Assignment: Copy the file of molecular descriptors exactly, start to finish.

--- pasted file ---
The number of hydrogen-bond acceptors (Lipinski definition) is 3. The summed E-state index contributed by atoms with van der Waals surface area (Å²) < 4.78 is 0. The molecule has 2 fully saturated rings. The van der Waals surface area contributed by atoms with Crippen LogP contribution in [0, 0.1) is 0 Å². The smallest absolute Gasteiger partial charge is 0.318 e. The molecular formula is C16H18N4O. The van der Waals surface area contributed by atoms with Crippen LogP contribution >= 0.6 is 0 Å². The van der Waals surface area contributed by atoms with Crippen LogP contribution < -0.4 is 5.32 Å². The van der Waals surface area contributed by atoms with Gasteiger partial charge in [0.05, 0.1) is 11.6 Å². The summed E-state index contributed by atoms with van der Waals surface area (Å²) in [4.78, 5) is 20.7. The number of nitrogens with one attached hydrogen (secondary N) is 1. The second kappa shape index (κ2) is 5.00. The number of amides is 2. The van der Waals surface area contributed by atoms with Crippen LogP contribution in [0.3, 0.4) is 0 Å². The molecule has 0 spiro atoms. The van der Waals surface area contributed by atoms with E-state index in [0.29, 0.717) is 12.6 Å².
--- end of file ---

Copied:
The number of hydrogen-bond acceptors (Lipinski definition) is 3. The summed E-state index contributed by atoms with van der Waals surface area (Å²) < 4.78 is 0. The molecule has 2 fully saturated rings. The van der Waals surface area contributed by atoms with Crippen LogP contribution in [0, 0.1) is 0 Å². The smallest absolute Gasteiger partial charge is 0.318 e. The molecular formula is C16H18N4O. The van der Waals surface area contributed by atoms with Crippen LogP contribution >= 0.6 is 0 Å². The van der Waals surface area contributed by atoms with Crippen LogP contribution < -0.4 is 5.32 Å². The van der Waals surface area contributed by atoms with Gasteiger partial charge in [0.05, 0.1) is 11.6 Å². The summed E-state index contributed by atoms with van der Waals surface area (Å²) in [4.78, 5) is 20.7. The number of nitrogens with one attached hydrogen (secondary N) is 1. The second kappa shape index (κ2) is 5.00. The number of amides is 2. The van der Waals surface area contributed by atoms with Crippen LogP contribution in [0.3, 0.4) is 0 Å². The molecule has 0 spiro atoms. The van der Waals surface area contributed by atoms with E-state index in [0.29, 0.717) is 12.6 Å².